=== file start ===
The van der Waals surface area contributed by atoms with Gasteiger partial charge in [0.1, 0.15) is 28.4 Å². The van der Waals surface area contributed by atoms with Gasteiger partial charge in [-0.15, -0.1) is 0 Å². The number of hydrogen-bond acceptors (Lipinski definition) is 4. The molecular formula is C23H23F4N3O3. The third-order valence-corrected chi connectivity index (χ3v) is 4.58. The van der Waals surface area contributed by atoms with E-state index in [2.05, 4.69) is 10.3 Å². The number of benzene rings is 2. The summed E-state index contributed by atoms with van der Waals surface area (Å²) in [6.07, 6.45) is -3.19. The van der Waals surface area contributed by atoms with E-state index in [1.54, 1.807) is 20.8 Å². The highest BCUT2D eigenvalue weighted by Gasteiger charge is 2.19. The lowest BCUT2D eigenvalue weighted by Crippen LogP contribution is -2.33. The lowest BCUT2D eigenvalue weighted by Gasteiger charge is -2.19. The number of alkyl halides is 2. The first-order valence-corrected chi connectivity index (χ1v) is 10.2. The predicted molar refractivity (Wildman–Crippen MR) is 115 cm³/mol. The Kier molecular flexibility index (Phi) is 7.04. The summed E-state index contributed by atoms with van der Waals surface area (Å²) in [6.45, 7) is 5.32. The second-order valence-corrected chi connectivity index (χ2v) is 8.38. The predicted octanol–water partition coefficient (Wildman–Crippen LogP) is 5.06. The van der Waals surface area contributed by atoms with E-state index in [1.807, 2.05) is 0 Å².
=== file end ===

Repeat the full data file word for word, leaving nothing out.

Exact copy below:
The van der Waals surface area contributed by atoms with Gasteiger partial charge in [0.1, 0.15) is 28.4 Å². The van der Waals surface area contributed by atoms with Gasteiger partial charge in [-0.15, -0.1) is 0 Å². The number of hydrogen-bond acceptors (Lipinski definition) is 4. The molecular formula is C23H23F4N3O3. The third-order valence-corrected chi connectivity index (χ3v) is 4.58. The van der Waals surface area contributed by atoms with E-state index in [2.05, 4.69) is 10.3 Å². The number of benzene rings is 2. The summed E-state index contributed by atoms with van der Waals surface area (Å²) in [6.07, 6.45) is -3.19. The van der Waals surface area contributed by atoms with E-state index in [1.54, 1.807) is 20.8 Å². The highest BCUT2D eigenvalue weighted by Gasteiger charge is 2.19. The lowest BCUT2D eigenvalue weighted by Crippen LogP contribution is -2.33. The lowest BCUT2D eigenvalue weighted by Gasteiger charge is -2.19. The number of alkyl halides is 2. The first-order valence-corrected chi connectivity index (χ1v) is 10.2. The predicted molar refractivity (Wildman–Crippen MR) is 115 cm³/mol. The Kier molecular flexibility index (Phi) is 7.04. The summed E-state index contributed by atoms with van der Waals surface area (Å²) in [6.45, 7) is 5.32. The second-order valence-corrected chi connectivity index (χ2v) is 8.38. The predicted octanol–water partition coefficient (Wildman–Crippen LogP) is 5.06. The van der Waals surface area contributed by atoms with E-state index in [1.807, 2.05) is 0 Å².